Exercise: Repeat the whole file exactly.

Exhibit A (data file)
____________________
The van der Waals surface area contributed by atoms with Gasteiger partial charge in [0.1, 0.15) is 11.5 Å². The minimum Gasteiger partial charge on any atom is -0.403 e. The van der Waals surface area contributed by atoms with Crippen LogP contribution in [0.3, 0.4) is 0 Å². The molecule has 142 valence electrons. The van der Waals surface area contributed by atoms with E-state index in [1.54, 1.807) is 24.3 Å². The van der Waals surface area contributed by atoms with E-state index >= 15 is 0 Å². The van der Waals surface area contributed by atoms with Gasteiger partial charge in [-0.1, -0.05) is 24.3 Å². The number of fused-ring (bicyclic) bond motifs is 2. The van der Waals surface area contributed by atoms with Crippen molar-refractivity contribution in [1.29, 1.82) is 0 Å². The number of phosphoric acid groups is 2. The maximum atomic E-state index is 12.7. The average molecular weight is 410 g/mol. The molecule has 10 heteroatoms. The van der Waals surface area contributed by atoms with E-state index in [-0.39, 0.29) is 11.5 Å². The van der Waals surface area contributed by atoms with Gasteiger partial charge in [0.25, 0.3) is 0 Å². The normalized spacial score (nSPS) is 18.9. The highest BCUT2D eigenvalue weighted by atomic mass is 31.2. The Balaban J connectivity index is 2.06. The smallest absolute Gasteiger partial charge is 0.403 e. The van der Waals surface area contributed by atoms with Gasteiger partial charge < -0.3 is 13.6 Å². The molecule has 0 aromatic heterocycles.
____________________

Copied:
The van der Waals surface area contributed by atoms with Gasteiger partial charge in [0.1, 0.15) is 11.5 Å². The minimum Gasteiger partial charge on any atom is -0.403 e. The van der Waals surface area contributed by atoms with Crippen LogP contribution in [0.3, 0.4) is 0 Å². The molecule has 142 valence electrons. The van der Waals surface area contributed by atoms with E-state index in [1.54, 1.807) is 24.3 Å². The van der Waals surface area contributed by atoms with E-state index >= 15 is 0 Å². The van der Waals surface area contributed by atoms with Gasteiger partial charge in [-0.1, -0.05) is 24.3 Å². The number of fused-ring (bicyclic) bond motifs is 2. The van der Waals surface area contributed by atoms with Crippen molar-refractivity contribution in [1.29, 1.82) is 0 Å². The number of phosphoric acid groups is 2. The maximum atomic E-state index is 12.7. The average molecular weight is 410 g/mol. The molecule has 10 heteroatoms. The van der Waals surface area contributed by atoms with E-state index in [-0.39, 0.29) is 11.5 Å². The van der Waals surface area contributed by atoms with Gasteiger partial charge in [0.25, 0.3) is 0 Å². The normalized spacial score (nSPS) is 18.9. The highest BCUT2D eigenvalue weighted by atomic mass is 31.2. The Balaban J connectivity index is 2.06. The smallest absolute Gasteiger partial charge is 0.403 e. The van der Waals surface area contributed by atoms with Gasteiger partial charge < -0.3 is 13.6 Å². The molecule has 0 aromatic heterocycles.